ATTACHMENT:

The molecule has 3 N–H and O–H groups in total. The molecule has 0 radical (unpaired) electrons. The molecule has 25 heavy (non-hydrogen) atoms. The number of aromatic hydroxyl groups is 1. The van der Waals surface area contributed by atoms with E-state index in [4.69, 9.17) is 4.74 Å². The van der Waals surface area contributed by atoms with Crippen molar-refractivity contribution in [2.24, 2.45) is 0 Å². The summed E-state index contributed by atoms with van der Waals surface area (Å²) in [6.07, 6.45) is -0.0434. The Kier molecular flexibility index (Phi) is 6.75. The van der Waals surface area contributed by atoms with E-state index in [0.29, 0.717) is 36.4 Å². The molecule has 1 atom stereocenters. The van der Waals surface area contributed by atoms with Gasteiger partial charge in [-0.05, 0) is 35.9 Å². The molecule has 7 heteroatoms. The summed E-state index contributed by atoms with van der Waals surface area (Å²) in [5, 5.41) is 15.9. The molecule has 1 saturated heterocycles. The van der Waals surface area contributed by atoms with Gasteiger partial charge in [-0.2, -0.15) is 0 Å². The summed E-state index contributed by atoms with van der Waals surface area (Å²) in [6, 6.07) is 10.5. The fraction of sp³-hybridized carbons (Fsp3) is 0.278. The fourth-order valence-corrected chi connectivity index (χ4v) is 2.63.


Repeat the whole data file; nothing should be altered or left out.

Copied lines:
The molecule has 3 N–H and O–H groups in total. The molecule has 0 radical (unpaired) electrons. The molecule has 25 heavy (non-hydrogen) atoms. The number of aromatic hydroxyl groups is 1. The van der Waals surface area contributed by atoms with E-state index in [4.69, 9.17) is 4.74 Å². The van der Waals surface area contributed by atoms with Crippen molar-refractivity contribution in [2.24, 2.45) is 0 Å². The summed E-state index contributed by atoms with van der Waals surface area (Å²) in [6.07, 6.45) is -0.0434. The Kier molecular flexibility index (Phi) is 6.75. The van der Waals surface area contributed by atoms with E-state index in [0.29, 0.717) is 36.4 Å². The molecule has 1 atom stereocenters. The van der Waals surface area contributed by atoms with Gasteiger partial charge in [-0.05, 0) is 35.9 Å². The molecule has 7 heteroatoms. The summed E-state index contributed by atoms with van der Waals surface area (Å²) in [5, 5.41) is 15.9. The molecule has 1 saturated heterocycles. The van der Waals surface area contributed by atoms with Gasteiger partial charge in [-0.2, -0.15) is 0 Å². The summed E-state index contributed by atoms with van der Waals surface area (Å²) in [6, 6.07) is 10.5. The fraction of sp³-hybridized carbons (Fsp3) is 0.278. The fourth-order valence-corrected chi connectivity index (χ4v) is 2.63.